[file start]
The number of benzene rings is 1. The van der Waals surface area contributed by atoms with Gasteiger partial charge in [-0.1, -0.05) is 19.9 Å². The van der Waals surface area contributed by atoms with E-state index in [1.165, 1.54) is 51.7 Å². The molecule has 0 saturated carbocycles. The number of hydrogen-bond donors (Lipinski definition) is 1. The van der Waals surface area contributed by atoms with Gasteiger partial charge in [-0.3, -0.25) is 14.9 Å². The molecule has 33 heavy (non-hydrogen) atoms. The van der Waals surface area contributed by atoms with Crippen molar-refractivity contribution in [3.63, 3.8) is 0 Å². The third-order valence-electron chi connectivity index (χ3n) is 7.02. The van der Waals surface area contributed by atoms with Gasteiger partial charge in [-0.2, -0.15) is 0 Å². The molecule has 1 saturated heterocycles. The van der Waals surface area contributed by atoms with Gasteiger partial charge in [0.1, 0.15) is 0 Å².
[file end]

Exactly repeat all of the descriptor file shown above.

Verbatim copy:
The number of benzene rings is 1. The van der Waals surface area contributed by atoms with Gasteiger partial charge in [-0.1, -0.05) is 19.9 Å². The van der Waals surface area contributed by atoms with E-state index in [1.165, 1.54) is 51.7 Å². The molecule has 0 saturated carbocycles. The number of hydrogen-bond donors (Lipinski definition) is 1. The van der Waals surface area contributed by atoms with Gasteiger partial charge in [-0.3, -0.25) is 14.9 Å². The molecule has 33 heavy (non-hydrogen) atoms. The van der Waals surface area contributed by atoms with Crippen molar-refractivity contribution in [3.63, 3.8) is 0 Å². The third-order valence-electron chi connectivity index (χ3n) is 7.02. The van der Waals surface area contributed by atoms with Gasteiger partial charge in [-0.2, -0.15) is 0 Å². The molecule has 1 saturated heterocycles. The van der Waals surface area contributed by atoms with Gasteiger partial charge in [0.1, 0.15) is 0 Å².